Information Management & Systems
Previously School of Library & Information Studies
Sample entries from
Boccaccio in English:
Adaptions and Criticisms, by F. S. Stych.
Greenwood Press, 1995. ISBN 0-313-28967-0.
1. Painter, William. The Palace of pleasure, beautified
adorned and well furnished with pleasant histories and excellent novells,
etc. London: W. Denham for R. Tottell and W. Jones.
1566. 9, ccxxiiiii [i.e. ccxxv] pp. Reprinted: London,
T. Marshe, 1569, and with the title The Palace of pleasure beautified
corrected and augmented. London, T. Marshe, 1575.
---- The Second tome of the Palace of pleasure, conteyning manifolde
store of goodley histories, tragicall matters and other morall argument,
etc. London, W. Bynneman for N. England, 1567. Reprinted
London, T. Marshe [1580?]. The two volumes have been several times
reprinted: by J. Haslewood (1813) and by J. J. Jacobs, P. Haworth
and H. Miles (See Nos 2, 3, 223). I 33 of the Palace of
pleasure is Decameron II 2; I 38 is Decameron
III 9; I 39 is Decameron IV 1; II 17 is Decameron
X 5; II 32 is derived from De claris mulieribus. See
Wright Boccaccio in England 34.
42 The Elegy of Lady Fiametta etc. Translated by
Mariangela Causa-Steindler and Thomas Mauch with an introduction by M.
Causa-Steindler. Chicago & London: U of Chicago P, 1990. xxvi
182 pp. Original Ph.D thesis by Causa-Steindler, U of Massachusetts,
1984, 327 pp. (No 1948). Abstract in DAI XLV (1984-5)
419 The unfortunate lovers, or The history of Girolamo
and Salvestra: a tragical tale. Wright (B. In England
308 n. 2) records this work, following Lee (No 862) p. 141, who
describes it as a verse tale, calls the heroine Sylvestra and gives the
date as 1706. Wing (Short title catalogue of books printed in England...
1641-1700) attributes it to John Quarles, gives the printer as W. O.
[William Onley?]  and indicates copies at Yale and in the F. S.
Ferguson Collection. After an extensive correspondence with
Yale and in the various libraries which possess parts of the Ferguson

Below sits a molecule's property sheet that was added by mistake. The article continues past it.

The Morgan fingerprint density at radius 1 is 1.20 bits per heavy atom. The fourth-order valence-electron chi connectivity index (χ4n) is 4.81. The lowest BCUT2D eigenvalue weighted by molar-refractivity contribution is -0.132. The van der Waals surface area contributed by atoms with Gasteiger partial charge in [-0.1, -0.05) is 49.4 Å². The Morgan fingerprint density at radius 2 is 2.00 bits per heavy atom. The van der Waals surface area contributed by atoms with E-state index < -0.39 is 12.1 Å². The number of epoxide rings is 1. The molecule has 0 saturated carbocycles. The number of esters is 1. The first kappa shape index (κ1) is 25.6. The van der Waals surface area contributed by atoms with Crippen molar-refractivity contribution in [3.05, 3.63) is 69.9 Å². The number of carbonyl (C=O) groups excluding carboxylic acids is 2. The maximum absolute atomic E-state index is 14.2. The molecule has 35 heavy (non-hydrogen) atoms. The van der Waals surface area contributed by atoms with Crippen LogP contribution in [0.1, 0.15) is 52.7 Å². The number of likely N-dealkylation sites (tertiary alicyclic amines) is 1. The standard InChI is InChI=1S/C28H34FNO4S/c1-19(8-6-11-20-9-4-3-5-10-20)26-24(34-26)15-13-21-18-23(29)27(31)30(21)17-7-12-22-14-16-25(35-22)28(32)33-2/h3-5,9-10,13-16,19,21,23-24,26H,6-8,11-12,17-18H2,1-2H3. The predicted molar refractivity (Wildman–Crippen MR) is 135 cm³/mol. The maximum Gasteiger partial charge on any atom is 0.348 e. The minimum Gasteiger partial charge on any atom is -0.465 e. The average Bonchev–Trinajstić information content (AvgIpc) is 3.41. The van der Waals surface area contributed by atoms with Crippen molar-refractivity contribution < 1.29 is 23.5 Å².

Collection, now dispersed, I have ascertained that no copy exists in any
of these libraries.
The source of the tale is of course Decameron IV 8.
440 Franklin, Benjamin. The speech of Miss Polly Baker
a Court of Judicature, at Connecticut near Boston in New England; where she
was prosecuted the fifth time, for having a Bastard Child: Which
influenced the Court to dispense with her Punishment, and induced one of
the judges to marry her the next day [by whom she had fifteen children].
The part between [ ] was omitted in the London Magazine.
It is not known where this canard first appeared but the
oldest versions now known came out simultaneously in the Gentleman's
Magazine XVII 175-6 (April 1747) and the London Magazine
XVI 178-9 (April 1747). It was thence frequently quoted as genuine,
notably by the Abbé Raynal in his Histoire philosophique et
politique des ... deux Indes. Amsterdam: no publisher, 1770, VI
257-62. See Aldridge, Alfred Owen Franklin and his French
contemporaries. NY: NYUP, 1957. 95-104, 245. For a modern
edn. of Franklin's work see L. W. Labaree and W. J. Bell, eds.
Papers of Benjamin Franklin. New Haven, CT: Yale UP, III (1961)
123-5. For the possible influence of Decameron VI 7 see
Aldridge's Polly Baker and Boccaccio, Annali dell'Instituto
Universitario Orientale di Napoli. Sezione Romanza XIV
(1972) 5-18 (No 1558) where, at pp. 12-13, there is a discssion of the
fortune of Boccaccio in the colonial America of the 18th century.
802 Guskar, Hermann. Fletcher's Monsieur Thomas
und seine Quellen. Teil III. Halle a. S.: Karras, 1905.
vii 44 pp. Ph.D. dissertation, Halle-Wittenberg, 1905. The
first two parts were published in Anglia N. F. XVI (1905) 397-420
and XVII (1906) 1-54. The thesis treats, passim, of
Decameron I 1; II 1; II 6; III 3; IV 2; VII 4; VII 8; VIII 4;
VIII 7 and X 8. In the second part (see above) at pp. 1-2
(Decameron X 8); 12-15 (II 6); 17-20 (I 1 and II 1); 20-22 (III 3,
VII 4 and VIII 7); 22-7 (II 9, IV 2, VII 8 and VIII 4) and 51-2 (table of
correspondences). For criticisms of certain elements of Guskar's
thesis see Nos 818, 833.
2204 McGaha, Michael D. The sources and feminism of
Lope's Las mujeres sin hombres. In The perception of
women in Spanish theater of the Golden Age, ed. Aniya K. Stoll and
Dawn Smith. Lewisburg, PA: Bucknell UP; London: Associated UPs,
1991. 276 pp. See pp. 157-69. There is a reference to the
Go to Michael Buckland's
Revised March 17, 1997.